Would you say that was the biggest difference, between making TV shows and making this movie?
Yeah. With a movie, people are going to be in and out. They want to know how big their trailer’s going to be, and they want to do this or they want to do that. No one was a dick, but there’s a lot of managing personalities. That’s something that goes along with being a film director that I was not quite ready for. I had to sort of learn on the job.
What was your most memorable day on set with this cast?
Early on, we shot the scene where they’re picking the food. I walked in, and everyone was talking. They were enjoying each other, and they were bonding, but I needed to get to the scene, and no one was really listening to me.[[Laughs]I have a sort of soft, semi-nasally voice, and I lost it. I was like, “Guys, I’m not going to be the substitute teacher.” They all looked at me, and everyone was quiet, and then Eddie just laughed, like, “Oh, the substitute teacher! I get it.” At that moment, I could tell they really turned, and they were like: We’re going to help him get through this.
Is there something you feel you learned making this film?
I think I just learned patience. A lot of stuff I was lucky to have gotten from show-running. But I think I learned patience. I learned what it meant to know that you might want things to happen, but you have to figure out a way around it because you have a certain set-up or money or things like that. But in general, it’s just a much lengthier process. Television moves at such a different place. I don’t know that I was completely ready for it. But I learned, and I’m really happy with what we got to.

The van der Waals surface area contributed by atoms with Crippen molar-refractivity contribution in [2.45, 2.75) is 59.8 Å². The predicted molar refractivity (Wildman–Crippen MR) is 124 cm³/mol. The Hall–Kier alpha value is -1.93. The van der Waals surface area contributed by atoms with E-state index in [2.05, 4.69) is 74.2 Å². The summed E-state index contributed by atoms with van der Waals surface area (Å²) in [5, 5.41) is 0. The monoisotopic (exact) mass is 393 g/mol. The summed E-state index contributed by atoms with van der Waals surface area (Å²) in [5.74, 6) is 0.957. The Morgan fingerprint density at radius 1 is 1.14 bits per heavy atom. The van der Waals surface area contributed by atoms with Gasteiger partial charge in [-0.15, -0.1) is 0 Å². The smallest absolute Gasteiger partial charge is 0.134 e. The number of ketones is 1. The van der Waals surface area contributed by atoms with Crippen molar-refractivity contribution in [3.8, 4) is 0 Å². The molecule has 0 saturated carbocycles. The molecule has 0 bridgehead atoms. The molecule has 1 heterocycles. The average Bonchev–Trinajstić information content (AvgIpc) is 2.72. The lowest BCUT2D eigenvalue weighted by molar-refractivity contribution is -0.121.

I also love that we got to put this movie out at a time when it’s so prescient in the conversation right now. There’s oppression in the world, and I hope it maybe calms some nerves and makes people think and talk and have different conversations than they might’ve had before the movie.
What kind of conversations do you hope people have?
In particularly about the Jewish-Black contention, or whatever you want to call it. The biggest thought I have — which I have honestly believed forever — is that we’re better together. I really hope people respond to that.
I have been writing professionally for over 20 years and have a deep understanding of the psychological and emotional elements that affect people. I’m an experienced ghostwriter and editor, as well as an award-winning author of five novels.